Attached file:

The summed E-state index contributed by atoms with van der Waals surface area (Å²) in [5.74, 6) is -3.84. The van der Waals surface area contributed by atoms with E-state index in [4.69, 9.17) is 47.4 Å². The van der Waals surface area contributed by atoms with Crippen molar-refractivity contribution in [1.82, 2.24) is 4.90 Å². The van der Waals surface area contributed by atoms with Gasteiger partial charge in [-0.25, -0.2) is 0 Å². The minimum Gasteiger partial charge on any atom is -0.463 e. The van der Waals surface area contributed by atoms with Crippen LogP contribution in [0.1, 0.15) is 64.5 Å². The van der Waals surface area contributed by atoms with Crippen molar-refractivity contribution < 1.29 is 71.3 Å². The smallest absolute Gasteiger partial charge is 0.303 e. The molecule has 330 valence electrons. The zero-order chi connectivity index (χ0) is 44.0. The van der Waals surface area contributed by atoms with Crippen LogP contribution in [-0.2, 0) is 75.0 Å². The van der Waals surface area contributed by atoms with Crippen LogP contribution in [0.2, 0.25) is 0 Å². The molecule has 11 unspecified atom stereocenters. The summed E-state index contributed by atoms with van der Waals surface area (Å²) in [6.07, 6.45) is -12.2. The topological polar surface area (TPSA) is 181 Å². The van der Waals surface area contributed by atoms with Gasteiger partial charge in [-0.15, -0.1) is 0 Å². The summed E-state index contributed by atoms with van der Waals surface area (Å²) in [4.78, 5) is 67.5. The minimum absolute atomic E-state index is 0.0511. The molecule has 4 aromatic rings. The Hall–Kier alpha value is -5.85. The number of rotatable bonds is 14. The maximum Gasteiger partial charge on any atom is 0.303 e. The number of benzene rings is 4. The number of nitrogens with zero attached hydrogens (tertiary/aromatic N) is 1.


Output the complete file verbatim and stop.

The summed E-state index contributed by atoms with van der Waals surface area (Å²) in [5.74, 6) is -3.84. The van der Waals surface area contributed by atoms with E-state index in [4.69, 9.17) is 47.4 Å². The van der Waals surface area contributed by atoms with Crippen molar-refractivity contribution in [1.82, 2.24) is 4.90 Å². The van der Waals surface area contributed by atoms with Gasteiger partial charge in [-0.25, -0.2) is 0 Å². The minimum Gasteiger partial charge on any atom is -0.463 e. The van der Waals surface area contributed by atoms with Crippen LogP contribution in [0.1, 0.15) is 64.5 Å². The van der Waals surface area contributed by atoms with Crippen molar-refractivity contribution < 1.29 is 71.3 Å². The smallest absolute Gasteiger partial charge is 0.303 e. The molecule has 330 valence electrons. The zero-order chi connectivity index (χ0) is 44.0. The van der Waals surface area contributed by atoms with Crippen LogP contribution in [-0.2, 0) is 75.0 Å². The van der Waals surface area contributed by atoms with Crippen LogP contribution in [0.2, 0.25) is 0 Å². The molecule has 11 unspecified atom stereocenters. The summed E-state index contributed by atoms with van der Waals surface area (Å²) in [6.07, 6.45) is -12.2. The topological polar surface area (TPSA) is 181 Å². The van der Waals surface area contributed by atoms with Gasteiger partial charge in [-0.15, -0.1) is 0 Å². The summed E-state index contributed by atoms with van der Waals surface area (Å²) in [4.78, 5) is 67.5. The minimum absolute atomic E-state index is 0.0511. The molecule has 4 aromatic rings. The Hall–Kier alpha value is -5.85. The number of rotatable bonds is 14. The maximum Gasteiger partial charge on any atom is 0.303 e. The number of benzene rings is 4. The number of nitrogens with zero attached hydrogens (tertiary/aromatic N) is 1.